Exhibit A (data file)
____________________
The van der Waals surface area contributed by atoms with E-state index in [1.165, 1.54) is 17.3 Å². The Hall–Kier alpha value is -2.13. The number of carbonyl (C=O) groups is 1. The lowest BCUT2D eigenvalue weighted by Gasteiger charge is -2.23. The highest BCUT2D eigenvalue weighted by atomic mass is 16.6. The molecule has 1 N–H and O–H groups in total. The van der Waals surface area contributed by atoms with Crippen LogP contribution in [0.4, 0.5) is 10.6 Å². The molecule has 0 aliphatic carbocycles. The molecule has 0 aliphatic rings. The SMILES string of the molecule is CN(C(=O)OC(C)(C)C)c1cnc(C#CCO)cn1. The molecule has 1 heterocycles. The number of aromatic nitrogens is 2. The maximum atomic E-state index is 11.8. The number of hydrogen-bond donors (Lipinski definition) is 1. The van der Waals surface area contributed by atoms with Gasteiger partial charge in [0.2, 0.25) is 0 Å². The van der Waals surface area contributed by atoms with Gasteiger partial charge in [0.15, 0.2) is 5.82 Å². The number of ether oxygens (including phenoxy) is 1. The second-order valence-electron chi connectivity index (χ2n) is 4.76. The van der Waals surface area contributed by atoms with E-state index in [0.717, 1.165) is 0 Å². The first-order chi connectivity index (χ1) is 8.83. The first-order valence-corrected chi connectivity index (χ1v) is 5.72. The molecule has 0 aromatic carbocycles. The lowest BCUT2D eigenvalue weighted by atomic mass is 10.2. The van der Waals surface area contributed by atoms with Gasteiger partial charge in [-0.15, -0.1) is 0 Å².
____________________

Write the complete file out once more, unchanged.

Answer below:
The van der Waals surface area contributed by atoms with E-state index in [1.165, 1.54) is 17.3 Å². The Hall–Kier alpha value is -2.13. The number of carbonyl (C=O) groups is 1. The lowest BCUT2D eigenvalue weighted by Gasteiger charge is -2.23. The highest BCUT2D eigenvalue weighted by atomic mass is 16.6. The molecule has 1 N–H and O–H groups in total. The van der Waals surface area contributed by atoms with Crippen LogP contribution in [0.4, 0.5) is 10.6 Å². The molecule has 0 aliphatic carbocycles. The molecule has 0 aliphatic rings. The SMILES string of the molecule is CN(C(=O)OC(C)(C)C)c1cnc(C#CCO)cn1. The molecule has 1 heterocycles. The number of aromatic nitrogens is 2. The maximum atomic E-state index is 11.8. The number of hydrogen-bond donors (Lipinski definition) is 1. The van der Waals surface area contributed by atoms with Gasteiger partial charge in [0.2, 0.25) is 0 Å². The van der Waals surface area contributed by atoms with Gasteiger partial charge in [0.15, 0.2) is 5.82 Å². The number of ether oxygens (including phenoxy) is 1. The second-order valence-electron chi connectivity index (χ2n) is 4.76. The van der Waals surface area contributed by atoms with E-state index in [0.717, 1.165) is 0 Å². The first-order chi connectivity index (χ1) is 8.83. The first-order valence-corrected chi connectivity index (χ1v) is 5.72. The molecule has 0 aromatic carbocycles. The lowest BCUT2D eigenvalue weighted by atomic mass is 10.2. The van der Waals surface area contributed by atoms with Gasteiger partial charge in [-0.15, -0.1) is 0 Å².